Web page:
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for the writer Teodosije to come from the parent broth- erhood to celebrate the Koriša hermit in his Life of the Saint and in a special liturgical service. This was an act required to introduce new personages into the order of sainthood.
The new structure in Koriša was of a simple oblong shape but its eastern side along the steep rocky incline had to be given very tall supporting pillars connected by arch- es. This was an isolated instance in early Serbian archi- tecture. it is possible that this unique structure was in- spired by the experiences of the athonite builders who frequently buttressed their edifices above a rocky coast in a similar manner. it may well be that this was the idea of Grigorije who perhaps brought the skilled craftsmen from athos to Koriša for this purpose. Further westward, monastic cells were added which expanded the hermit- age but their appearance and all the forms of the church and other structures at the eastern end cannot now be envisaged from the ruins.
The chapel near the cell was also painted with frescos. The scenes that have been left of the life of Christ and the Mother of God (Lazarus’ Resurrection, the annunciation of anne, the Nativity and the Presentation of the Mother of God) reflect the characteristics of the first half of the 14th century.
in spreading the cult of Peter the Hermit, Brother Gri- gorije built a church dedicated to him in the village of Koriša itself. He had it decorated with wall-paintings and supplied it with all necessities including a library. Some- what later, in 1343, while making ready to start building the large monastery of the Holy archangels which he or- dained as his tomb—also near Prizren—King Stefan Du- šan appointed jakov as its first hegoumenos jakov was a highly educated and capable person who later become the Metropolitan of Serres. in order to help him carrying out his considerable duties and supervising the construc- tion work, the King granted him St. Peter’s church in the village as his seat and gave the aged Grigorije the old shrine of Peter of Koriša as his personal property.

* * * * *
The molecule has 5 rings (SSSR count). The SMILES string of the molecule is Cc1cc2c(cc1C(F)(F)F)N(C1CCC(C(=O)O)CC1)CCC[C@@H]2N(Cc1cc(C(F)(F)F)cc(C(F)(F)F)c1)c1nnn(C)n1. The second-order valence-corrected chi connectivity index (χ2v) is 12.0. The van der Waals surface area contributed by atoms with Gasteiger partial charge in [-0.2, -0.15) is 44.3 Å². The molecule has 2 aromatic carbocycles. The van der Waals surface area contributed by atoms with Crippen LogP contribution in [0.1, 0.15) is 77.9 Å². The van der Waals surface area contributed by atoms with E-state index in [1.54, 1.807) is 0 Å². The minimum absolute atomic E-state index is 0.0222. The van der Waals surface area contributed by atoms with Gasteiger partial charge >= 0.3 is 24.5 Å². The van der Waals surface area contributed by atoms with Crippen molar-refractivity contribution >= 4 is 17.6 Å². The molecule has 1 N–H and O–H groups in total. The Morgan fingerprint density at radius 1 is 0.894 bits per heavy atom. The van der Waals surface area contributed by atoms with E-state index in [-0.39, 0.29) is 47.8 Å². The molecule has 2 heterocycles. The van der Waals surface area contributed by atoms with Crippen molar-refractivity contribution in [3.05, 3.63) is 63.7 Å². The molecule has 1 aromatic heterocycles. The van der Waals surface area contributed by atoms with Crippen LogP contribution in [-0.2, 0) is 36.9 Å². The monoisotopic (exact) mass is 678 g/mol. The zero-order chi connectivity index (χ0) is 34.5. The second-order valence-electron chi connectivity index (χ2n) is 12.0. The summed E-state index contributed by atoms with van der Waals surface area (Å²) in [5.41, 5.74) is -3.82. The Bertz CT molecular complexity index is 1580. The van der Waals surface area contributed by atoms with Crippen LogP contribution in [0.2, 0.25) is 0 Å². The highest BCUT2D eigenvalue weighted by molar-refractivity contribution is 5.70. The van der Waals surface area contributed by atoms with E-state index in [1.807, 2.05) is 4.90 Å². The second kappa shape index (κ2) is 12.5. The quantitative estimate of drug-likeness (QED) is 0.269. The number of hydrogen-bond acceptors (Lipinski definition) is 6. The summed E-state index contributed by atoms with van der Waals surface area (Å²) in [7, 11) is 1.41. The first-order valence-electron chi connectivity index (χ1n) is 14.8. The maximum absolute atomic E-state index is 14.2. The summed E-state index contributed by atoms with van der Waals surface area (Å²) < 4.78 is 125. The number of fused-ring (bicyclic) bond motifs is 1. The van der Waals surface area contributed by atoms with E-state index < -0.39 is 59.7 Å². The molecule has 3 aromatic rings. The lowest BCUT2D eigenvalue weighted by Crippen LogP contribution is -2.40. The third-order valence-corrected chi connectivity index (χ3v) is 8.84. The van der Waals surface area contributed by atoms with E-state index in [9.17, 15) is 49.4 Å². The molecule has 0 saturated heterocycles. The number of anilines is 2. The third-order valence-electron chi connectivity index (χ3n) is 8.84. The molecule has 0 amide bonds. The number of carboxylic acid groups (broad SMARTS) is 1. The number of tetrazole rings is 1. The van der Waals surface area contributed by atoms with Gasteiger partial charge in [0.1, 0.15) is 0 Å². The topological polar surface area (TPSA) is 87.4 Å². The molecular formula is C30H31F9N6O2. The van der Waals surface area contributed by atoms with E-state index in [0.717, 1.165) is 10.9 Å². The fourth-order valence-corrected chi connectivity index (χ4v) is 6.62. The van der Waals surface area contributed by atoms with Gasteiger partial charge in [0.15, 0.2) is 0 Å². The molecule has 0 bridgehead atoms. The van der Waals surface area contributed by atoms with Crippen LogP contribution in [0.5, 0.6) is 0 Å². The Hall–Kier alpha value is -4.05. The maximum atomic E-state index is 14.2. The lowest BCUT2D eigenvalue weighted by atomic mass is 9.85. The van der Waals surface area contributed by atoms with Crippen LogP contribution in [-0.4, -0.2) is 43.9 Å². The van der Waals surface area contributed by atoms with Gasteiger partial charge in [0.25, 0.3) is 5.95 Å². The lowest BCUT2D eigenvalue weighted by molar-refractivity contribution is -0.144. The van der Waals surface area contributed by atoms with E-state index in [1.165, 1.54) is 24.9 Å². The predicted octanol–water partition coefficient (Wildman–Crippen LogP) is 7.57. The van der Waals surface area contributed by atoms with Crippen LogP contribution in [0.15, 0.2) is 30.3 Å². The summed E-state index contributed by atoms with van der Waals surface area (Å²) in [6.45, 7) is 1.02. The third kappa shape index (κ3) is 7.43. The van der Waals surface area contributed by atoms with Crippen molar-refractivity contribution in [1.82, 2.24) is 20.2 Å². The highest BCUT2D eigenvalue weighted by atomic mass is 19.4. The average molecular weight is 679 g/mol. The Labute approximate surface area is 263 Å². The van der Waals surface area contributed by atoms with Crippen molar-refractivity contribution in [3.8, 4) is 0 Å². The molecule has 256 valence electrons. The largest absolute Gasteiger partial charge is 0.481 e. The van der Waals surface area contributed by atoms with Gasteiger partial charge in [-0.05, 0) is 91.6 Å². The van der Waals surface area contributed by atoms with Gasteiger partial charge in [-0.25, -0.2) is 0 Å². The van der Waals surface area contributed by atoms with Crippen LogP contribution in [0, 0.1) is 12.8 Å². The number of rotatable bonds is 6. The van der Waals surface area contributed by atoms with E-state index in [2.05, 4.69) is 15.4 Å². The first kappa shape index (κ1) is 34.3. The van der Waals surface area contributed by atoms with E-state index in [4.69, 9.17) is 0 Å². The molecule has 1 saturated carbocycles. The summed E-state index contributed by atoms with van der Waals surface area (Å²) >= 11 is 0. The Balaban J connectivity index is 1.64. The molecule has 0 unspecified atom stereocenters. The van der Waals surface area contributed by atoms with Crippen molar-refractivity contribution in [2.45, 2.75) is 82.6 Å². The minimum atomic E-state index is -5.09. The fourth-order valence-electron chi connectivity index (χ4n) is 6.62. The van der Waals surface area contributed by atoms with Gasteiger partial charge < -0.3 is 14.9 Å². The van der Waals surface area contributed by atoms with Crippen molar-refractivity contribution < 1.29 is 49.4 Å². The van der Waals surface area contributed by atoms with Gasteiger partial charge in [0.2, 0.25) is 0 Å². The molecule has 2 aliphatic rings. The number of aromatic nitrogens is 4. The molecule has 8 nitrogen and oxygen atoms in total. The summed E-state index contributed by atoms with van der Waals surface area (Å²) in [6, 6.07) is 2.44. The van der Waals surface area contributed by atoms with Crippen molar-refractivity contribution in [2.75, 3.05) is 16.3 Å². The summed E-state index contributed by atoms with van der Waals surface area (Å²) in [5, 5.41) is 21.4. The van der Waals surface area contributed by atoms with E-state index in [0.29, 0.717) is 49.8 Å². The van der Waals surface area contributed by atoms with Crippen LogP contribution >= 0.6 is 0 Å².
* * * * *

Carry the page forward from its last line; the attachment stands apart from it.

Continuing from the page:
The later lives of the monks in this hermitage follow- ing the lofty example if its founder left no significant trac- es, though a number of shrines were established prior to the fall of the Prizren region to Ottoman rule in 1455. They are known to us today mainly as ruins, as is the cell itself which survived the next two or three centuries. We know from a document written in 1572 that the monks transferred the bones of St. Peter to the Crna Reka Mon- astery which was hidden from sight and therefore less like- ly to suffer Ottoman violence.
The Sacred Land: Art of Kosovo,
The Monacelli Press 1997, pp. 16–90.
Hermitage of Saint Peter of Koriša, reconstruction
The Church of Saint Peter of Koriša

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